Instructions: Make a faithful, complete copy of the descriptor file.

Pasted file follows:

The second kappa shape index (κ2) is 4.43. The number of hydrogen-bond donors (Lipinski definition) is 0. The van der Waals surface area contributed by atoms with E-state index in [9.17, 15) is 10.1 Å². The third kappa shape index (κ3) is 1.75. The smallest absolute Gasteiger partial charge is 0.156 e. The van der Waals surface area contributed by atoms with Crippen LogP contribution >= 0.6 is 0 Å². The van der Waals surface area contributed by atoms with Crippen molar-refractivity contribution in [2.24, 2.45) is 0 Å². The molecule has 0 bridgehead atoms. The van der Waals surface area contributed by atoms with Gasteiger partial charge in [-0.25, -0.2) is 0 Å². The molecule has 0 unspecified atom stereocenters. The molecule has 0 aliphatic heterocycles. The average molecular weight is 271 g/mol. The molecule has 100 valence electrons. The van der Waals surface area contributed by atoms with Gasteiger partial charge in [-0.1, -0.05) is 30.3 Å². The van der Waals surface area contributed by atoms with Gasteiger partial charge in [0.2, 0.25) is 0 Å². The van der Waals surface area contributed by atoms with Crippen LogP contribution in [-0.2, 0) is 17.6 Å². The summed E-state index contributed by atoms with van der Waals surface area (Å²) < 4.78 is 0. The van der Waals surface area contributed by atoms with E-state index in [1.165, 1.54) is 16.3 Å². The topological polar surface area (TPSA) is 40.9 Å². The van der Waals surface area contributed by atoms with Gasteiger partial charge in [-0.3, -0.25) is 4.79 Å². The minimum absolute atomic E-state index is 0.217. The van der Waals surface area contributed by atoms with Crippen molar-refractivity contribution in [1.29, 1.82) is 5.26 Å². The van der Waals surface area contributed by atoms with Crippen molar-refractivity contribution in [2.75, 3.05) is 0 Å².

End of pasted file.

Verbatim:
The second kappa shape index (κ2) is 4.43. The number of hydrogen-bond donors (Lipinski definition) is 0. The van der Waals surface area contributed by atoms with E-state index in [9.17, 15) is 10.1 Å². The third kappa shape index (κ3) is 1.75. The smallest absolute Gasteiger partial charge is 0.156 e. The van der Waals surface area contributed by atoms with Crippen LogP contribution >= 0.6 is 0 Å². The van der Waals surface area contributed by atoms with Crippen molar-refractivity contribution in [2.24, 2.45) is 0 Å². The molecule has 0 bridgehead atoms. The van der Waals surface area contributed by atoms with Gasteiger partial charge in [-0.25, -0.2) is 0 Å². The molecule has 0 unspecified atom stereocenters. The molecule has 0 aliphatic heterocycles. The average molecular weight is 271 g/mol. The molecule has 100 valence electrons. The van der Waals surface area contributed by atoms with Gasteiger partial charge in [-0.1, -0.05) is 30.3 Å². The van der Waals surface area contributed by atoms with Gasteiger partial charge in [0.2, 0.25) is 0 Å². The van der Waals surface area contributed by atoms with Crippen LogP contribution in [-0.2, 0) is 17.6 Å². The summed E-state index contributed by atoms with van der Waals surface area (Å²) < 4.78 is 0. The van der Waals surface area contributed by atoms with E-state index in [1.165, 1.54) is 16.3 Å². The topological polar surface area (TPSA) is 40.9 Å². The van der Waals surface area contributed by atoms with Gasteiger partial charge in [-0.3, -0.25) is 4.79 Å². The minimum absolute atomic E-state index is 0.217. The van der Waals surface area contributed by atoms with Crippen molar-refractivity contribution in [1.29, 1.82) is 5.26 Å². The van der Waals surface area contributed by atoms with Crippen molar-refractivity contribution in [2.75, 3.05) is 0 Å².